The continuing story of a blogger wandering the conference center halls…

Another good day, and more good stuff, though I’m not sure a lot of it is of interest to anyone but me.  The “brief” version of today is as follows…

Note: missing some links below… I’ll get them tomorrow, just having a little problem keeping my eyes open at the moment…

Pretty much started the day same as yesterday, coffee house breakfast with Erik and Brent, met Aaron at the conference center.  Decided to skip the keynote and instead head on into the exhibition hall with Erik, make a first pass through and see what there was to see.  Bumped into Michael as we were waiting for the doors to open, but he was heading for an interview, so just basically got to say “hi”. 

We met and talked with the Multiverse evangelist, Ron Meiners, (who blogs at Virtual Cultures, btw) and who amazingly recognized me from a brief discussion back during IMGDC.  (I was kind of surprised, I usually fade in people’s memory pretty fast.)  Talked a bit about the latest news there, added yet another thing to the endless list of things I’d like to take a deeper look at sometime…

We then wandered over to a new company I’d never heard of as an engine maker (tho Erik had) called Icarus Studios.  I’d heard of their game, of course, Fallen Earth, but not that they were licensing the engine and tools.  Apparently a fairly high end package, like Hero Engine (so not exactly pocket change to get into it) but we went through their guided demo of the tool set and engine, looked pretty solid.  Fun to see the various products and get a chance to dig under the hood a little.

Lots of recruiting going on as well, toolkits for ambient sound, voice chat, contract services of various types (customer service, marketing/PR, etc.).  Other big engine booths that I didn’t get a chance to explore were Bigworld and Hero Engine.  Sun’s Darkstar engine I did get a chance to look at a teensy bit later in the day… I need to look a little more closely at the site later.  Sounds like they already have some integration with Torque, which was an interesting tidbit…

Anyway, so we missed the keynote and the first session just wandering around the exhibitors hall, then joined Aaron for lunch.  He, of course, immediately made me wish I had went into the keynote by saying it had been one of the most thought provoking presentations of the conference so far. (sigh)  Presumably I’ll be able to catch the gist of the talk somehow, somewhere…

Session 2: Zen of Design

A packed room for Damion’s presentation, “Zen of Design”, which was another good one re-examining some of the larger design questions of the MMO domain.  We arrived early, and thus succeeded in locking up decent seats, by happenstance near Cuppy who was there for the session as well, with others from the Areae crew.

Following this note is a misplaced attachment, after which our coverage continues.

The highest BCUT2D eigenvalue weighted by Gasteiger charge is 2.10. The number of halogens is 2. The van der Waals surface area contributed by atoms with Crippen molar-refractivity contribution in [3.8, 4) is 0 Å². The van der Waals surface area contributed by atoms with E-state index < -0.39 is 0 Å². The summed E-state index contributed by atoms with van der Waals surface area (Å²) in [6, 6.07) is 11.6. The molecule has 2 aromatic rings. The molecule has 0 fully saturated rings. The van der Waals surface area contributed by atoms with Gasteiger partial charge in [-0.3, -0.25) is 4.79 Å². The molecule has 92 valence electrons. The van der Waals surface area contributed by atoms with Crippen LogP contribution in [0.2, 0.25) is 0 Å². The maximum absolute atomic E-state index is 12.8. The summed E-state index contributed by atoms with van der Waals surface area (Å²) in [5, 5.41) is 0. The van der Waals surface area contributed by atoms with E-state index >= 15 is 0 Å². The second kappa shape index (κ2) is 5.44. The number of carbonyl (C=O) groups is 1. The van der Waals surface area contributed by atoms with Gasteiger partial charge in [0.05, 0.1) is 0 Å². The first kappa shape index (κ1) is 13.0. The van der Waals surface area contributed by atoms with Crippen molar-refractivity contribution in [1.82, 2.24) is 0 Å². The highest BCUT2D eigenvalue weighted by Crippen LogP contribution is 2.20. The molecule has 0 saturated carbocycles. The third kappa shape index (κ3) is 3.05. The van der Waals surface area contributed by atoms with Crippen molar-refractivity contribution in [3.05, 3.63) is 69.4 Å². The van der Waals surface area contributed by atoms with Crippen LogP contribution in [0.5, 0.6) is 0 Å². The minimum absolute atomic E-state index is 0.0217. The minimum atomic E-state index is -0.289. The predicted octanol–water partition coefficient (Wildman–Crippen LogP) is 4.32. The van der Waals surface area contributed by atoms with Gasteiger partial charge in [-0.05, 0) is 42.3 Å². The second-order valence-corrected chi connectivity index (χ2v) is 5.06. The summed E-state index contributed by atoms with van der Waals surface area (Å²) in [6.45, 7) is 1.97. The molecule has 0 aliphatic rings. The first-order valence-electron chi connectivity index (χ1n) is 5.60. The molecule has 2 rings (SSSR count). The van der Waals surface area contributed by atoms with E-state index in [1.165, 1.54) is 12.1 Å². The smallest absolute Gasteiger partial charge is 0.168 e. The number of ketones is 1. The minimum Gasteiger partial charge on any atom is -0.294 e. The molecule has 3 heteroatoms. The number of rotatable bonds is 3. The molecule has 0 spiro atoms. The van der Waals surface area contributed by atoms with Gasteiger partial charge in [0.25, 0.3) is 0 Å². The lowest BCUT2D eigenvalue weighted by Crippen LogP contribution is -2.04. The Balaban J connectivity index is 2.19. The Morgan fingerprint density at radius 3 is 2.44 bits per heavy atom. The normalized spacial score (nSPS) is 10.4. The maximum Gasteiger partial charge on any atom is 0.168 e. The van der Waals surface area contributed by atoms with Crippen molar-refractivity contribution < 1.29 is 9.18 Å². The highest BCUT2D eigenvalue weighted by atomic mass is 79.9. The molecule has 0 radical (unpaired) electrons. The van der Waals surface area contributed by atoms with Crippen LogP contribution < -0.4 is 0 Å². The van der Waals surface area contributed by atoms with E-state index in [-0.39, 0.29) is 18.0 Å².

I’m not going to try to recount all of it, especially since I’m sure it will be up on his blog in relatively short order.  (And yes, the cupholder history/analogy made perfect sense). 

I particularly liked his take on the World vs. Game debate, in which he basically added Community as a third element separate from World and Game, and then suggested evaluating various systems and design elements by looking at it from each of those three perspectives, getting a “include/don’t include” response from each, majority rules.  Of course, nearly all of his examples ended up with Community and Game on the same side, and World as the odd man out, him leaning a bit more philosophically toward the “Game” side of the spectrum, but I personally thought the model is quite innovative and has significant merit.  I’ll post more on this once he puts his slides on line, I’m sure.  Short version: a greatly entertaining and thought provoking talk, and I was very glad I was able to attend.

Session 3: Ahead of their time

Next we decamped to the adjacent room to take part in Brent and Michael’s panel on blogs and podcasters, “Playing Nice with Alternative Media” and a discussion of how these new “alternative media” forms might be better utilized by developers and publishers as alternative methods of communicating with existing and potential players.  The attendance was somewhat disappointing, actually, although the number of “big name/celebrity” people from various companies was actually quite impressive, and of course several bloggers (including Aaron and myself) and podcasters showed up as well.  Perhaps 40 people total… not an empty room by any measure, but not as packed as other sessions, either.